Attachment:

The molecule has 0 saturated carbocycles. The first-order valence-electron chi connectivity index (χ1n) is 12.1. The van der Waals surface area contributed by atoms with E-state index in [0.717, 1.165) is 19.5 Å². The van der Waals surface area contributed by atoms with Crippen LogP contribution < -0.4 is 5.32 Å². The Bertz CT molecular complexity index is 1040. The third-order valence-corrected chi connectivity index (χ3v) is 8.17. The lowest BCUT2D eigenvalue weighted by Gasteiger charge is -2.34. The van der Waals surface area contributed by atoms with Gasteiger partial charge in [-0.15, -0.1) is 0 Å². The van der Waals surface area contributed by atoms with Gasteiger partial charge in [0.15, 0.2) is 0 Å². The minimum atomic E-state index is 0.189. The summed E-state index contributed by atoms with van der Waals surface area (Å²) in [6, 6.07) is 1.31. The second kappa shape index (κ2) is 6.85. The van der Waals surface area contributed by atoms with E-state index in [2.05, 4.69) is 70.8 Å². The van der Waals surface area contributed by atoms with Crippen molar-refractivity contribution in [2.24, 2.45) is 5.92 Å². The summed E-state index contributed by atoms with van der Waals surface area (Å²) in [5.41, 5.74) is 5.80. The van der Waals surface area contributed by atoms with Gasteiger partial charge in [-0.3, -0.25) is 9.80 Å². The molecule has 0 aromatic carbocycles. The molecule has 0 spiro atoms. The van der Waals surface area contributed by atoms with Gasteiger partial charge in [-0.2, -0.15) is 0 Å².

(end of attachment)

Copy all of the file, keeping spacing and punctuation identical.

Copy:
The molecule has 0 saturated carbocycles. The first-order valence-electron chi connectivity index (χ1n) is 12.1. The van der Waals surface area contributed by atoms with E-state index in [0.717, 1.165) is 19.5 Å². The van der Waals surface area contributed by atoms with Crippen LogP contribution < -0.4 is 5.32 Å². The Bertz CT molecular complexity index is 1040. The third-order valence-corrected chi connectivity index (χ3v) is 8.17. The lowest BCUT2D eigenvalue weighted by Gasteiger charge is -2.34. The van der Waals surface area contributed by atoms with Gasteiger partial charge in [-0.15, -0.1) is 0 Å². The van der Waals surface area contributed by atoms with Gasteiger partial charge in [0.15, 0.2) is 0 Å². The minimum atomic E-state index is 0.189. The summed E-state index contributed by atoms with van der Waals surface area (Å²) in [6, 6.07) is 1.31. The second kappa shape index (κ2) is 6.85. The van der Waals surface area contributed by atoms with E-state index in [2.05, 4.69) is 70.8 Å². The van der Waals surface area contributed by atoms with Crippen molar-refractivity contribution in [2.24, 2.45) is 5.92 Å². The summed E-state index contributed by atoms with van der Waals surface area (Å²) in [5.41, 5.74) is 5.80. The van der Waals surface area contributed by atoms with Gasteiger partial charge in [-0.3, -0.25) is 9.80 Å². The molecule has 0 aromatic carbocycles. The molecule has 0 spiro atoms. The van der Waals surface area contributed by atoms with Gasteiger partial charge in [-0.2, -0.15) is 0 Å².